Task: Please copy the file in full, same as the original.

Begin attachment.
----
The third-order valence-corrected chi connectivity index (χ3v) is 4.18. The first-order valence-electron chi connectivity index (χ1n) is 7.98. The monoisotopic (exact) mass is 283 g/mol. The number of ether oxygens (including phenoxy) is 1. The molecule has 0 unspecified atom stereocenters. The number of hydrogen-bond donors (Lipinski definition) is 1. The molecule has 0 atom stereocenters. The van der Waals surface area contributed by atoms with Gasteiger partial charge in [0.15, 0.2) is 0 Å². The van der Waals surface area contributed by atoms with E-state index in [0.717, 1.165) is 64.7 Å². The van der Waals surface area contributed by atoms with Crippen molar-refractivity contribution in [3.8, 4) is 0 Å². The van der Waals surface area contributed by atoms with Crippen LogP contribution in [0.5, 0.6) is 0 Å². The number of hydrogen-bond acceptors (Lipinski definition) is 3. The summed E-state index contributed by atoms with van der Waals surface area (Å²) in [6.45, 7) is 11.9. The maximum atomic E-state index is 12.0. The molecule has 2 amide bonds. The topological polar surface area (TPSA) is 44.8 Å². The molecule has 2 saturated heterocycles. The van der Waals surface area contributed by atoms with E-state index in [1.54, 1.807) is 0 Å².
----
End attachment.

The third-order valence-corrected chi connectivity index (χ3v) is 4.18. The first-order valence-electron chi connectivity index (χ1n) is 7.98. The monoisotopic (exact) mass is 283 g/mol. The number of ether oxygens (including phenoxy) is 1. The molecule has 0 unspecified atom stereocenters. The number of hydrogen-bond donors (Lipinski definition) is 1. The molecule has 0 atom stereocenters. The van der Waals surface area contributed by atoms with Gasteiger partial charge in [0.15, 0.2) is 0 Å². The van der Waals surface area contributed by atoms with E-state index in [0.717, 1.165) is 64.7 Å². The van der Waals surface area contributed by atoms with Crippen molar-refractivity contribution in [3.8, 4) is 0 Å². The van der Waals surface area contributed by atoms with Crippen LogP contribution in [0.5, 0.6) is 0 Å². The number of hydrogen-bond acceptors (Lipinski definition) is 3. The summed E-state index contributed by atoms with van der Waals surface area (Å²) in [6.45, 7) is 11.9. The maximum atomic E-state index is 12.0. The molecule has 2 amide bonds. The topological polar surface area (TPSA) is 44.8 Å². The molecule has 2 saturated heterocycles. The van der Waals surface area contributed by atoms with E-state index in [1.54, 1.807) is 0 Å².